Donaldson honoured with new appointment

Doug Donaldson, NDP MLA for Stikine, is heading back to the B.C. legislature with a new role, one he said that suits him well.

Doug Donaldson, NDP MLA for Stikine, is heading back to the B.C. legislature with a new role, one he said that suits him well.

Following the swearing in ceremony, June 12, NDP leader of the opposition, Adrian Dix, appointed Donaldson to the position of Aboriginal Relations and Reconciliation critic.

“I’m really happy in the role he’s [Dix] chosen for me,” Donaldson said.

This is Donaldson’s second term as a member of the legislative assembly and he’s counting on his previous experience to help him be more effective as an opposition critic.

In his first term, Donaldson spent some time as mining critic.

“The first time was brand new, I was a rookie,” he said.

“Now I know a little more about what’s ahead of me especially in the opposition role and I’m really happy to be going back to Victoria and raise issues concerning our area.”

The budget will be the first topic addressed when MLAs return to the legislature and Donaldson said he will keep an eye on the amount of funding and resources the Ministry of Aboriginal Relations and Reconciliation receives.

The ministry, Donaldson said, is facing many issues it must resolve and it needs sufficient funding to properly address those issues.

“The Ministry of Aboriginal Relations and Reconciliation has a multitude of areas they are responsible for and they’re dependent on other ministries to do negotiating on their behalf, whether it be child and family services, education, health, or energy and mines, or forest, lands and natural resource operations,” Donaldson explained.

“In the big picture this is a role [Aboriginal Relations and Reconciliation critic] that is going to have a huge impact on how we are able to proceed up here in the rural areas, in the north and in the rest of the province.”

One of the many issues facing First Nations as well as the respective government ministries is the multitude of proposed development projects on the land across the province.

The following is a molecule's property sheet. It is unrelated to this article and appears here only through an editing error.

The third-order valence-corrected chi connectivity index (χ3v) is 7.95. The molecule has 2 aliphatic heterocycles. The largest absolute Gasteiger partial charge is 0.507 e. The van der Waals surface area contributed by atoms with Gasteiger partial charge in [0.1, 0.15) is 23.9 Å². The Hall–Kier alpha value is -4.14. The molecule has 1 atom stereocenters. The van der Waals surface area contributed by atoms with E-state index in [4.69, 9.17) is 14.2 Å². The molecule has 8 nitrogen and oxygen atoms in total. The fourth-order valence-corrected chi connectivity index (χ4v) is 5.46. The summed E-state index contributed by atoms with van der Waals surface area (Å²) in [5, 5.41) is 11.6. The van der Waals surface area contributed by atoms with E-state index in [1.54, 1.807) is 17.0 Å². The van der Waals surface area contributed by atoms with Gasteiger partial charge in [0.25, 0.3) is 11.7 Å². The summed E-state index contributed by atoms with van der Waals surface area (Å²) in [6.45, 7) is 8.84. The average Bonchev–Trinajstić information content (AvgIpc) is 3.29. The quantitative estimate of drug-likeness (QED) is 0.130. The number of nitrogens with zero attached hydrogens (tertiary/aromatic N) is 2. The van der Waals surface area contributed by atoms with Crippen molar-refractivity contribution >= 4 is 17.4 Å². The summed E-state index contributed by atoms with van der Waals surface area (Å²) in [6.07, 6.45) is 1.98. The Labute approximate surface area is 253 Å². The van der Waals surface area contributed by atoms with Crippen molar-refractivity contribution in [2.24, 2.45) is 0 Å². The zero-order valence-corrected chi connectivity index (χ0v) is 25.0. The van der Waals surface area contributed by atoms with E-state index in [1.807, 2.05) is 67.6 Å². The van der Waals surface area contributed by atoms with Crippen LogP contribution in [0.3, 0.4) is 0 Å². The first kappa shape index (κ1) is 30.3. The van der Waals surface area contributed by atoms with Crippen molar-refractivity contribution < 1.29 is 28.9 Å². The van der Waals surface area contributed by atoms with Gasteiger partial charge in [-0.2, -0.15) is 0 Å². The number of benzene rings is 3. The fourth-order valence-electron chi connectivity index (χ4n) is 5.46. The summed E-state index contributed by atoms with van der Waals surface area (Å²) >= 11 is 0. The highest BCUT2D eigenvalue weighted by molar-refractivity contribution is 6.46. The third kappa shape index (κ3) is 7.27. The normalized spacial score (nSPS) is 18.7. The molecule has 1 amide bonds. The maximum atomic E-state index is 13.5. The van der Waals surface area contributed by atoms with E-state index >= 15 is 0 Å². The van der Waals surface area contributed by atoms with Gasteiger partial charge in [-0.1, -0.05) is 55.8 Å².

How those projects move ahead is going to depend on how the B.C. Liberal government can work out relationships with First Nations on their traditional territories, Donaldson explained.

“In the big picture this is a role [Aboriginal Relations and Reconciliation critic] that is going to have a huge impact on how we are able to proceed up here in the rural areas, in the north and in the rest of the province,” Donaldson said.

The fact that there are few treaties between the province and the many First Nations in B.C. is not helping matters as it is intimately tied to land-use issues.

Part of the solution, Donaldson said, would be for the Liberal government to deal with individual First Nations.

“There’s been a lack of government to government negotiation on development across their traditional territories,” Donaldson said.

“The B.C. Liberals in the past have left it up to the companies to do the negotiating, the consultation and accommodation, but court cases have said it has to be a government to government relationship.

In addition, Donaldson pointed to the widening gap between the haves and have nots, with aboriginals falling in the have not category.

“If you look at poverty and our province has the largest gap between the top 20 per cent and bottom 20 per cent, I would say that many First Nations are in the bottom 20 per cent,” Donaldson said.

“The United Nations has condemned Canada for failure to act on First Nations issues and the extreme social and economic issues that are faced by First Nations and B.C. is no different.”

Education is also of concern for Donaldson especially the lower completion rate among aboriginal students.

“We have a child welfare system where 50 per cent of the children in care are aboriginal and we have very poor completion rates in the K – 12 system for aboriginal students, which isn’t because there aren’t people with the skills and talent out there to be good parents or to succeed at K – 12 education, structurally there are reasons for why this is happening, Donaldson said.

“We need to address those because education is a key component in lessening dependency, so I’ll be advocating for better approaches to First Nations’ in K – 12 as well as in post-secondary education.”

“Those are the kinds of things I will go through in the budget estimates with the new minister,” Donaldson said.

 

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